Kražiai (Polish: Kroże, Russian: Кражяй, pre-revolutionary Крожи, Yiddish: קראָזש Krozh or Krozhe) is a town in Lithuania, located in the Kelmė district municipality, between Varniai (32 km) and Raseiniai (44 km), on the Kražantė river. The old town of Kražiai is an archeological and urban monument.

The population in 1959 was 998; ca. 2,000 in 1939; 1,761 in 1897. The town has a secondary school and is a rural community centre. Under the prewar Republic of Lithuania, Kražiai was the township seat of the county of Raseiniai. After World War II it was assigned to the Soviet administrative district of Kelmė.

Kražiai is one of the older settlements in Samogitia. Many barrow graves and fortress hills are located in its vicinity. The name of the locality is first mentioned (asCrase) in a 1257 document of King Mindaugas, by which a part of Samogitia was assigned to the Teutonic Order. Vytautas the Great during his first years of rule ceded Samogitia to the Order; the regent he appointed lived in Kražiai. After the Battle of Grunwald in 1410, when Samogitia regained its freedom, Kražiai became the district centre. In the 15th century Kražiai was the christening centre of Samogitia. In the 17th century it became one of the Catholic centres of the country. There were several monasteries, and the Jesuits established Kražiai College.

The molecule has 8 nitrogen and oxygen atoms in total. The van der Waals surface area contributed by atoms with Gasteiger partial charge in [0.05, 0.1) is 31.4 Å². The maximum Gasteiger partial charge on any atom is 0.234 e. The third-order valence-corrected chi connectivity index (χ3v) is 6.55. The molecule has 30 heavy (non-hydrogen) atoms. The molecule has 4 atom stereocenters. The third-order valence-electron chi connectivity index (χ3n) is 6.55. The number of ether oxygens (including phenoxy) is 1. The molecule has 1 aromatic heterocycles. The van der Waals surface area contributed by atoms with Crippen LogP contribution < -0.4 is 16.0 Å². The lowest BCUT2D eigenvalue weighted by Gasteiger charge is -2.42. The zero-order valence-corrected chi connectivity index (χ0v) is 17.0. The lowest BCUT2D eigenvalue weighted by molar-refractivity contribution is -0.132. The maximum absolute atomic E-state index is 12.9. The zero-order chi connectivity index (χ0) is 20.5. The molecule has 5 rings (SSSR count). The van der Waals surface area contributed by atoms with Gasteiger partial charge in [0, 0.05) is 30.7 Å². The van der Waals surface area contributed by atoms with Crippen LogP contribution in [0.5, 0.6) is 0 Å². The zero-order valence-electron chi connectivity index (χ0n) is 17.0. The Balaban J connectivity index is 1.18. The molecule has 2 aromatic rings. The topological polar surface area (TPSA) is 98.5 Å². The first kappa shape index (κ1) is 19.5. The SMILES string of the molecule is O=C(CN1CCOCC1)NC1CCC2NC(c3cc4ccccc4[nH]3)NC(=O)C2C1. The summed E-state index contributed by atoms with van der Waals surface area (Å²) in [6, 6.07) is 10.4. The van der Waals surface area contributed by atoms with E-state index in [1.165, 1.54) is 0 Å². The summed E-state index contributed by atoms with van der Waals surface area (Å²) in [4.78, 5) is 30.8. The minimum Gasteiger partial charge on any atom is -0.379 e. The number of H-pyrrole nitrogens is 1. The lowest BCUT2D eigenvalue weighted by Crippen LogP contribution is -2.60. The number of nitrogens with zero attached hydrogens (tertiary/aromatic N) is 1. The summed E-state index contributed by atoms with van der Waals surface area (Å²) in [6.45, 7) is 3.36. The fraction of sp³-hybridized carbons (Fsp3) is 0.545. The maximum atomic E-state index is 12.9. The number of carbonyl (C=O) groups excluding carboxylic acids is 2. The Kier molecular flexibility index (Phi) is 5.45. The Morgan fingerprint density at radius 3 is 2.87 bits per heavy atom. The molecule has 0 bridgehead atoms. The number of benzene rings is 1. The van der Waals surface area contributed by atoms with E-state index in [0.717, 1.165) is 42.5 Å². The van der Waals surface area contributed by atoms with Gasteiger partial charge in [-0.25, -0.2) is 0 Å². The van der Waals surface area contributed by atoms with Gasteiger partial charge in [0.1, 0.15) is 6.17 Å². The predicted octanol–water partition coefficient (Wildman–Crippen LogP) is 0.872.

With the transfer of the gymnasium to Kovno in 1848, and owing to a devastating fire the following year, the town lost its importance. After the building of theLibau-Romny Railroad in 1880 it became still poorer, and many families emigrated to the United States, Africa, and Australia.

The town is remembered in Lithuania as the site of the „Kražiai Massacre“ of 1893. As part of its campaign against Lithuanian nationalism focused on Catholicism, the Russian government decided to tear down the local Catholic monastery church. After petitions to save the church were rejected, people began to gather at the church to prevent the removal of sacred objects. This alarmed Kaunas Governor Nikolai Klingenberg, who led a force of police and Cossacks that invaded the church and brutally drove the people out and into the nearby Kražantė River where six of them drowned. Afterwards, a number of Catholics were publicly flogged and about 70 were brought to trial. These events enhanced the development of national consciousness and increased the people’s alienation from Russia and were successfully exploited by anti-Russian and anti-Tsarist propaganda.